Employment law in Denmark

In Denmark, the relationship between an employer and an employee is regulated on the one hand by what is agreed in individual employment contracts, and on the other hand by a statutory framework with the overriding objective of protecting the employee.

The regulation governing employment relations can be grouped in three categories;
1) Rules applicable to all employees
2) Rules applicable to special types of employees, and
3) Rules applicable to employees within framework agreements and collective agreements

The rules that applies to all employees, regulates the holiday entitlement (ferieloven) as well as the right to maternity and parental leave. The Danish Holiday Act (ferieloven) provides a holiday entitlement of five weeks per year (public holidays not included). In case of maternity/paternity leave, both parents are entitled to leave in connection with childbirth/adoption. Entitlement to pay during maternity and parental leave, the parents are as a minimum entitled to receive statutory maternity pay whilst on leave.

The rules that applies to specific types of employees, the Danish Salaried Employees Act (funktionærloven) is the most import act relating to this category. This act includes rules on protection against dismissal, different types of compensation, and non-competition clauses. In addition to this act, employees are often covered by a collective agreement as well.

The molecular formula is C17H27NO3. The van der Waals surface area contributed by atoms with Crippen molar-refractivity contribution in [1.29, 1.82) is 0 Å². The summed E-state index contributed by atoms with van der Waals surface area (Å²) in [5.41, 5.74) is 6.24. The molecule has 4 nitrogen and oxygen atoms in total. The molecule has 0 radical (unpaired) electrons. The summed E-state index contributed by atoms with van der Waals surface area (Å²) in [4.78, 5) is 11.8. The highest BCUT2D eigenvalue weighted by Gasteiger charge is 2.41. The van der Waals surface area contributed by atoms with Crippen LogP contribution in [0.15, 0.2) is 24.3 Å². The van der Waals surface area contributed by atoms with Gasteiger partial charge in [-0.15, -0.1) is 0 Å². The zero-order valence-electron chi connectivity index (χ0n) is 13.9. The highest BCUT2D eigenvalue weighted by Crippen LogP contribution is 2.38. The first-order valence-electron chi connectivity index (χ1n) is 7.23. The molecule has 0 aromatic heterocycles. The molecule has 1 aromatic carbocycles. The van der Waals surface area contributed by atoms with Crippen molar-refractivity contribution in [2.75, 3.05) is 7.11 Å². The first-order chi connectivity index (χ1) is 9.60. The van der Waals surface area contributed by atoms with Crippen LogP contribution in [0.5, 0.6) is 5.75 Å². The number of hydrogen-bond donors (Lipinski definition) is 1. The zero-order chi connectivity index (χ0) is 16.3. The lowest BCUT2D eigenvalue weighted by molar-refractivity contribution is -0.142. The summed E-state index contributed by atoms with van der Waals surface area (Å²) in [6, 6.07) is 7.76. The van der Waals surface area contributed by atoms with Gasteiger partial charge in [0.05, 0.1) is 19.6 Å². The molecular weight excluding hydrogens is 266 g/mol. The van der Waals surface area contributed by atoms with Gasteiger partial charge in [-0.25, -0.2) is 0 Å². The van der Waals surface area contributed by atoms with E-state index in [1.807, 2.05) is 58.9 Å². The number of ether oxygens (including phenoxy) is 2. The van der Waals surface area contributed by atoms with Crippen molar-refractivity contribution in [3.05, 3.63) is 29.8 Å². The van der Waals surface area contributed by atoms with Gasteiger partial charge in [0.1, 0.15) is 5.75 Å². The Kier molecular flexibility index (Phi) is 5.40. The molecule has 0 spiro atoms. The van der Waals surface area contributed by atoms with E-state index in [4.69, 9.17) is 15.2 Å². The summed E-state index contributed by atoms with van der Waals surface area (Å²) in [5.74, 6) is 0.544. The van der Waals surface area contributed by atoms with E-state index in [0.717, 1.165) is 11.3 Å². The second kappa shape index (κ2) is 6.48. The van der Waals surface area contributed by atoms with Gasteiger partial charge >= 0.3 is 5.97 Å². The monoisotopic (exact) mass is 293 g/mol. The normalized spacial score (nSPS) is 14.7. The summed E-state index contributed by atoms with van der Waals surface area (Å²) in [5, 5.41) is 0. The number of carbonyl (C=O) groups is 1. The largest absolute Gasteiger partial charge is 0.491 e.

The rules that applies to employees within framework agreements and collective agreements are different depending on the specific agreement. Workers and craftsmen are usually covered by the collective agreements upon with the relevant industry and trade union. The collective agreements often regulate the number of working hours, wages and minimum wages, and more details depending on the specific agreement. Collective agreements typically apply for a period of two to four years.
In Denmark we have an act called the Danish Act on Employer’s Obligation to inform Employees of the Conditions applicable to the Employment Relationship (ansættelsesbevisloven). This act specifies what which conditions should be written down as a minimum in an employment contract. If these conditions are not fulfilled, the employee can be entitled to compensation.

The Danish Salaried Employees Act (funktionærloven) lays in general a number of rules which cannot be derogated to detriment of the employee. For example, the period of notice in the event of the dismissal of an employee is determined by the duration of the employment relationship where the maximal notice is six months and the employee’s notice is one month. If the dismissal of a salaried employee is not duly justifying, the employee has a right to compensation.

The maximum weekly working hours are stipulated to 37 hours in the collective labor market agreements for full-time workers, but parties are free to agree a variation of working hours up to a maximum of 48 hours a week including overtime.